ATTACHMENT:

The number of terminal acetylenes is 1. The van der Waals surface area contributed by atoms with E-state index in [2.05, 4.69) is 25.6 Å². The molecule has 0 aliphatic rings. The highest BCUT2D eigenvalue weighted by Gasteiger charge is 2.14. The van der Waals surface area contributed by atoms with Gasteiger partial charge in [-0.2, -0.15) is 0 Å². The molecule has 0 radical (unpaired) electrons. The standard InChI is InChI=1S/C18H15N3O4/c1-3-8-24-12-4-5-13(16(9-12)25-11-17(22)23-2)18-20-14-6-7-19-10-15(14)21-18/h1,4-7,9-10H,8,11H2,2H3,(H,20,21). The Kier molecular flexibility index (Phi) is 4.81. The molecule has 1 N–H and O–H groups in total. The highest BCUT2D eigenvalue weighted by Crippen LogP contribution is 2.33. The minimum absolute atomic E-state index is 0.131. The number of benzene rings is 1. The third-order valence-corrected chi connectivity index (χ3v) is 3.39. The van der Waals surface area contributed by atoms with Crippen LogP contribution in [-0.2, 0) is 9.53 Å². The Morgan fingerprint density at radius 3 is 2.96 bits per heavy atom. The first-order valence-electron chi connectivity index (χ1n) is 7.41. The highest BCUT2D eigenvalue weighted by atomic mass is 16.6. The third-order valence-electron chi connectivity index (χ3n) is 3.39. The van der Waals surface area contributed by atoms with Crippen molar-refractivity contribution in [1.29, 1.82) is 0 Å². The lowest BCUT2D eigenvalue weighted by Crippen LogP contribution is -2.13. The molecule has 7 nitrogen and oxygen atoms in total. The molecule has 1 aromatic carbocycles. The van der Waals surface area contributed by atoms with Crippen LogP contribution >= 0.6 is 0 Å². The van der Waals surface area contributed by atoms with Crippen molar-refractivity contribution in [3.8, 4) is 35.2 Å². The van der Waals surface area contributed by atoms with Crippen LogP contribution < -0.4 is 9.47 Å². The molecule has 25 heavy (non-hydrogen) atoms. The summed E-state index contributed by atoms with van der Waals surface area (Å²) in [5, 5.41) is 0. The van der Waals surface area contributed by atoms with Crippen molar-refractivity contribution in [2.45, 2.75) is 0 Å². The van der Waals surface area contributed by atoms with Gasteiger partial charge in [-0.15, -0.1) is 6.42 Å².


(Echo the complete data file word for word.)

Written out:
The number of terminal acetylenes is 1. The van der Waals surface area contributed by atoms with E-state index in [2.05, 4.69) is 25.6 Å². The molecule has 0 aliphatic rings. The highest BCUT2D eigenvalue weighted by Gasteiger charge is 2.14. The van der Waals surface area contributed by atoms with Gasteiger partial charge in [-0.2, -0.15) is 0 Å². The molecule has 0 radical (unpaired) electrons. The standard InChI is InChI=1S/C18H15N3O4/c1-3-8-24-12-4-5-13(16(9-12)25-11-17(22)23-2)18-20-14-6-7-19-10-15(14)21-18/h1,4-7,9-10H,8,11H2,2H3,(H,20,21). The Kier molecular flexibility index (Phi) is 4.81. The molecule has 1 N–H and O–H groups in total. The highest BCUT2D eigenvalue weighted by Crippen LogP contribution is 2.33. The minimum absolute atomic E-state index is 0.131. The number of benzene rings is 1. The third-order valence-corrected chi connectivity index (χ3v) is 3.39. The van der Waals surface area contributed by atoms with Crippen LogP contribution in [-0.2, 0) is 9.53 Å². The Morgan fingerprint density at radius 3 is 2.96 bits per heavy atom. The first-order valence-electron chi connectivity index (χ1n) is 7.41. The highest BCUT2D eigenvalue weighted by atomic mass is 16.6. The third-order valence-electron chi connectivity index (χ3n) is 3.39. The van der Waals surface area contributed by atoms with Crippen molar-refractivity contribution in [1.29, 1.82) is 0 Å². The lowest BCUT2D eigenvalue weighted by Crippen LogP contribution is -2.13. The molecule has 7 nitrogen and oxygen atoms in total. The molecule has 1 aromatic carbocycles. The van der Waals surface area contributed by atoms with Crippen LogP contribution >= 0.6 is 0 Å². The van der Waals surface area contributed by atoms with Crippen molar-refractivity contribution in [3.8, 4) is 35.2 Å². The van der Waals surface area contributed by atoms with Crippen LogP contribution < -0.4 is 9.47 Å². The molecule has 25 heavy (non-hydrogen) atoms. The summed E-state index contributed by atoms with van der Waals surface area (Å²) in [5, 5.41) is 0. The van der Waals surface area contributed by atoms with Crippen molar-refractivity contribution in [2.45, 2.75) is 0 Å². The van der Waals surface area contributed by atoms with Gasteiger partial charge in [-0.15, -0.1) is 6.42 Å².